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 1919 - Pneumothorax treatment (collapse therapy) standard

A sanatorium patient receives pneumothorax treatment from Dr. GH Hames in Saskatchewan during the 1940s.

Pneumothorax treatment, or "collapse therapy", meant compressing a lung to put it to rest, with air pumped into the chest cavity. This allowed the tuberculous lesion to heal more readily. Although it became standard Canadian practice in 1919 (where the patient was getting progressively worse), its first recorded use was in Ingersoll, Ontario, in 1898.

A similar treatment using air pressure was described by Hippocrates more than 2400 years ago, though no anaesthetic or antibacterials would have been used then. After the invention of a water "manometer" to measure the air pressure, in 1911, patients could look forward to receiving "pneumo" once or twice a week during their stay at the sanatorium.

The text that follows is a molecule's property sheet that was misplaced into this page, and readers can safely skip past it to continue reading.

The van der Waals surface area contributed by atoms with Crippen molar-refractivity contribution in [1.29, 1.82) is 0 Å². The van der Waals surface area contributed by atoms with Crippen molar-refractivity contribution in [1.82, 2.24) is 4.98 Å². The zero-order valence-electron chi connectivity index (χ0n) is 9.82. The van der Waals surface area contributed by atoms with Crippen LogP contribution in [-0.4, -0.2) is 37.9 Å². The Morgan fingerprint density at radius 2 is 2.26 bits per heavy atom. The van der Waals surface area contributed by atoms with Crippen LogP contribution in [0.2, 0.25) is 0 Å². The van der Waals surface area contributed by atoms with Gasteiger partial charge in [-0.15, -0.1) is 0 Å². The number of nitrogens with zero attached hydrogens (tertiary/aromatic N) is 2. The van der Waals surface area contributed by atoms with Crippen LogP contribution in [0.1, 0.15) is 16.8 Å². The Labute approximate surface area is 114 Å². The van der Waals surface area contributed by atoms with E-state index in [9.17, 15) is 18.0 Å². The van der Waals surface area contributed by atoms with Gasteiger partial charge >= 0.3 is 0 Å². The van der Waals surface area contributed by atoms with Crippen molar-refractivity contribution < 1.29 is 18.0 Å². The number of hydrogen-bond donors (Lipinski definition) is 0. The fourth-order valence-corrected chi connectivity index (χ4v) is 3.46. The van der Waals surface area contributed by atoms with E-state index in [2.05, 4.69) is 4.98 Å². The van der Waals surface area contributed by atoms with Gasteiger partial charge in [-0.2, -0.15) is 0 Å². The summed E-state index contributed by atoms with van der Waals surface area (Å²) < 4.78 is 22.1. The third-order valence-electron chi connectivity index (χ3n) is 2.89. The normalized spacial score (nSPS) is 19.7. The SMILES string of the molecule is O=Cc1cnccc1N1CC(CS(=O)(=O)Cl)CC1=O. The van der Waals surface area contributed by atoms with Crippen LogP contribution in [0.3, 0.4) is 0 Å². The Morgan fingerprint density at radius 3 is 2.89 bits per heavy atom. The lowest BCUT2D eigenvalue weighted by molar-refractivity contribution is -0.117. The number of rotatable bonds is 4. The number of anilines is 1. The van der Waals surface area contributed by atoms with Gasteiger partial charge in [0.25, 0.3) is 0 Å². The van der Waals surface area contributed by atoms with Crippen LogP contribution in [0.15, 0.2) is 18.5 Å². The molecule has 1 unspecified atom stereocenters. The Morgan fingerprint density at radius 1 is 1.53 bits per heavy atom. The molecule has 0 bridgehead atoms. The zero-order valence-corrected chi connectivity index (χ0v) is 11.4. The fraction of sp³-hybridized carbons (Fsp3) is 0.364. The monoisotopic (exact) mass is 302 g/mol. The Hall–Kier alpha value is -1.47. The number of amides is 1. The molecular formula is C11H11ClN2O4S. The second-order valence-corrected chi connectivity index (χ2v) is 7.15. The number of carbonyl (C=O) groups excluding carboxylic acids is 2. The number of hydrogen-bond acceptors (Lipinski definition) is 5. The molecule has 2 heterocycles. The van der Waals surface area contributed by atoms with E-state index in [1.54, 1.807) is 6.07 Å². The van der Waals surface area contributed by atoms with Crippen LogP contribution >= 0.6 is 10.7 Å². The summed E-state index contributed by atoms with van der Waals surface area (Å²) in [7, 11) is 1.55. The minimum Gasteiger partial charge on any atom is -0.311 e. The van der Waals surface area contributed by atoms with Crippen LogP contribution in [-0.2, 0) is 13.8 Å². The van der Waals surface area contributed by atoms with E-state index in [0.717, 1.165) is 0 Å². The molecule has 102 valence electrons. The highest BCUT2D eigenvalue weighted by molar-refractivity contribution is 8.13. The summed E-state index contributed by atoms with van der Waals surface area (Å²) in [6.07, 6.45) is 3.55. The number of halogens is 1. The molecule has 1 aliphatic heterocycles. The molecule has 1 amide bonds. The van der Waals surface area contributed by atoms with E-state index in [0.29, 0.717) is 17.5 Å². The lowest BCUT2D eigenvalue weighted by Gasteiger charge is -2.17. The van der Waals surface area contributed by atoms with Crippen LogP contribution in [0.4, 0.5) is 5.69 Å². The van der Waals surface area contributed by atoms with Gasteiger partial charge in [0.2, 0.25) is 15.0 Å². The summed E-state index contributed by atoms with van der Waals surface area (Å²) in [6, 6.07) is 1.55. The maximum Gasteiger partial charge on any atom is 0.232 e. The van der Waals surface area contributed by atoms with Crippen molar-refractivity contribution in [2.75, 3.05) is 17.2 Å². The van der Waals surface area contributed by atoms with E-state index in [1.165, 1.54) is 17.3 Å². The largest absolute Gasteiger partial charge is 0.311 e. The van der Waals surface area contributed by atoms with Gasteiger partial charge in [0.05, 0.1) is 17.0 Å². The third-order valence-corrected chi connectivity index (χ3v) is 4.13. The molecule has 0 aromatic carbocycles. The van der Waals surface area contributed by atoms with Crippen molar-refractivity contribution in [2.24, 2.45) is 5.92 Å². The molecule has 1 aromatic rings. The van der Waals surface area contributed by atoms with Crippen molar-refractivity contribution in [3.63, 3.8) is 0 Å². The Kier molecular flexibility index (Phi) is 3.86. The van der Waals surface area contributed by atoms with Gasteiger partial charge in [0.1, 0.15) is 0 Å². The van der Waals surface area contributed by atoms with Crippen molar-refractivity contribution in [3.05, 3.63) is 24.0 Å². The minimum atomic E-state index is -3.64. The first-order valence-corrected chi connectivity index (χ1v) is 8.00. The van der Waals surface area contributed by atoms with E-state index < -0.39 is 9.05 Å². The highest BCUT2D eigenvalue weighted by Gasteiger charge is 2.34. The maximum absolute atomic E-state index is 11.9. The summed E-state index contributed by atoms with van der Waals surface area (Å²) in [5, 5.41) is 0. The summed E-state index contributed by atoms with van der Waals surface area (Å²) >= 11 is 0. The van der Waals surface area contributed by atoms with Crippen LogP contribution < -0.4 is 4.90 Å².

As experience accumulated, this treatment was used more frequently and in 1929, 153 patients were given regular pneumothorax refills in Canadian sanatoria; the treatment was attempted in eighteen more cases. But for all the enthusiasm, particularly among many surgeons, how effective was collapse therapy? By the early 1950s some argued that roughly fifty percent of apparently successful cases rendered negative by surgery in days prior to antibiotics were again positive after five years. In fact it has been said that at the time there were probably more scientific papers against than for surgical intervention.